Large samples of plutonium selfheat by radioactive decay (or worse!).
 22.
Morse’s solution for the frequency in his result for his ν_{n}, equal to our f_{n}, includes a modeindependent constant term. He is not able to produce the n^{2} dependence without adding another term to his Taylor series expansion, and his result is obviously incompatible with Young’s observations [38].
 23.
Piano technicians compensate for this anharmonicity. Anharmonicity is present in different amounts in all of the ranges of the instrument but is especially prevalent in the bass and high treble registers. The result is that octaves are tuned slightly wider than the harmonic 2:1 ratio. The exact amount that octaves are “stretched” by a piano tuner, by tuning the octave to a match half the frequency of the second overtone instead of the first, varies from piano to piano and even from register to register within a single piano—depending on the exact anharmonicity of the strings involved. With small pianos, the anharmonicity is so significant that they are stretched by matching the tripleoctave.
 24.
The “speaking length” of a piano string is the distance between the bridge, located on the sound board near the hitching pin, and the capo d’astro, near the tuning pin. It is the speaking length that determines the distance between the fixedfixed boundaries.
 25.
Recall from Sect. 3.3.3 that one cent is one onehundredth of an equaltemperament semitone (in the logarithmic sense), or a frequency ratio of 2^{1/1200} = 1.000578.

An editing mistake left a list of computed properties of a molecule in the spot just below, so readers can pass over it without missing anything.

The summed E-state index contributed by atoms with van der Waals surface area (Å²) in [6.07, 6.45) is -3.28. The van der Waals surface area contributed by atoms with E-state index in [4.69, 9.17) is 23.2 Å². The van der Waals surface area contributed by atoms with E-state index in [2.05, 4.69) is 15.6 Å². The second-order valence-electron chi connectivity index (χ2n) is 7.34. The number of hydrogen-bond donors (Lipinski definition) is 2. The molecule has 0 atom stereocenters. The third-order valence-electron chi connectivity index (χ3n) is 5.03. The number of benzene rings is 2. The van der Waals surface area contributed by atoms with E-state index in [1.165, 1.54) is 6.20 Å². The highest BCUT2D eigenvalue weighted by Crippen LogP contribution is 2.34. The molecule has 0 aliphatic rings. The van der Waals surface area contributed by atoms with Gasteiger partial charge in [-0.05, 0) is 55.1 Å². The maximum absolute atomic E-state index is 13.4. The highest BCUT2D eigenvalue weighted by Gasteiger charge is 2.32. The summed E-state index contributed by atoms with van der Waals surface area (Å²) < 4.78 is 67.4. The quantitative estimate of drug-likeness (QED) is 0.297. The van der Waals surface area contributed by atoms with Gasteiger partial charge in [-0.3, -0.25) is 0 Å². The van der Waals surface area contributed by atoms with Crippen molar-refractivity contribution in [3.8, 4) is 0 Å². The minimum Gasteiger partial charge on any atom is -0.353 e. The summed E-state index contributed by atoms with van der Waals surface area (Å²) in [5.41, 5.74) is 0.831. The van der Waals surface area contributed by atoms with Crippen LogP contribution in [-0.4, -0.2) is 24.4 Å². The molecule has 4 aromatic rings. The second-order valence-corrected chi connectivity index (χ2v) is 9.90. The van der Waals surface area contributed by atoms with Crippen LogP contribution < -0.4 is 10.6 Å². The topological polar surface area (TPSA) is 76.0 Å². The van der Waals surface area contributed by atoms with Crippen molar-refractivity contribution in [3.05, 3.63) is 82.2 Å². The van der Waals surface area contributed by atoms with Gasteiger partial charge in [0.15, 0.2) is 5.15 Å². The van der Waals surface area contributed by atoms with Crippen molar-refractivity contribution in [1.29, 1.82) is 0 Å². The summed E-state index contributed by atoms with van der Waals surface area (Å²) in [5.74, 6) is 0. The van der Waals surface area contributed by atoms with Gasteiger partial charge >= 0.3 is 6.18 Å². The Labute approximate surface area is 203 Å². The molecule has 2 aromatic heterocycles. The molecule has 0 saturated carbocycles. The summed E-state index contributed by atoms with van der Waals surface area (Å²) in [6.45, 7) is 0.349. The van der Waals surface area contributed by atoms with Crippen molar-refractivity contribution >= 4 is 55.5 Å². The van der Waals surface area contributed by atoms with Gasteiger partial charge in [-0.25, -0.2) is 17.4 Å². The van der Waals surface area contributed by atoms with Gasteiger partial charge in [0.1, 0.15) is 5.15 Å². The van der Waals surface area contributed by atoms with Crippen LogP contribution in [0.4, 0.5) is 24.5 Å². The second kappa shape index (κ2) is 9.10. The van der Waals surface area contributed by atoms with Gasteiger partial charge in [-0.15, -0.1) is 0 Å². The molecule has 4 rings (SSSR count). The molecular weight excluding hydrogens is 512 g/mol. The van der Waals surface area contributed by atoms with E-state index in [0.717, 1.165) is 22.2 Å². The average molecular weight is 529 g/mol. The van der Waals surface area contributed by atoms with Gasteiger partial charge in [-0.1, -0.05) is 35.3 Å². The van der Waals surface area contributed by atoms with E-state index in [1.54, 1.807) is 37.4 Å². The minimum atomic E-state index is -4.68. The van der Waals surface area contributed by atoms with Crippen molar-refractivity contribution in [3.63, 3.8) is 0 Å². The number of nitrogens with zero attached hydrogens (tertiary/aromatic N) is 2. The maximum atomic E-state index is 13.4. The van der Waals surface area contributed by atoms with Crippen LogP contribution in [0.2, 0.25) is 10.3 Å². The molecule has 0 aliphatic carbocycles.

26.
Syntactic foam was developed in the 1960s to provide buoyancy for instruments deployed in the deep ocean. They are composite materials fabricated by filling a castable epoxy with hollow glass microspheres. Those microspheres (sometimes also called microballoons) are very rigid, so the foam is not crushed when subjected to large hydrostatic pressures.
 27.
If you have solved Prob. 21 in Chap. 2 by doing a leastsquares fit of the data to the Rayleigh line shape of Eq. (2.63), you may use those results for f_{3}, A_{3}(1), and Q_{3} in parts (a) and (c) of this problem. Of course, if you just love to analyze highquality resonance data (some of us do!), then do it both ways and compare your results. After that, make your friends and colleagues call you a “spectroscopist.”
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Garrett, S.L. (2020). Modes of Bars. In: Understanding Acoustics. Graduate Texts in Physics. Springer, Cham. https://doi.org/10.1007/9783030447878_5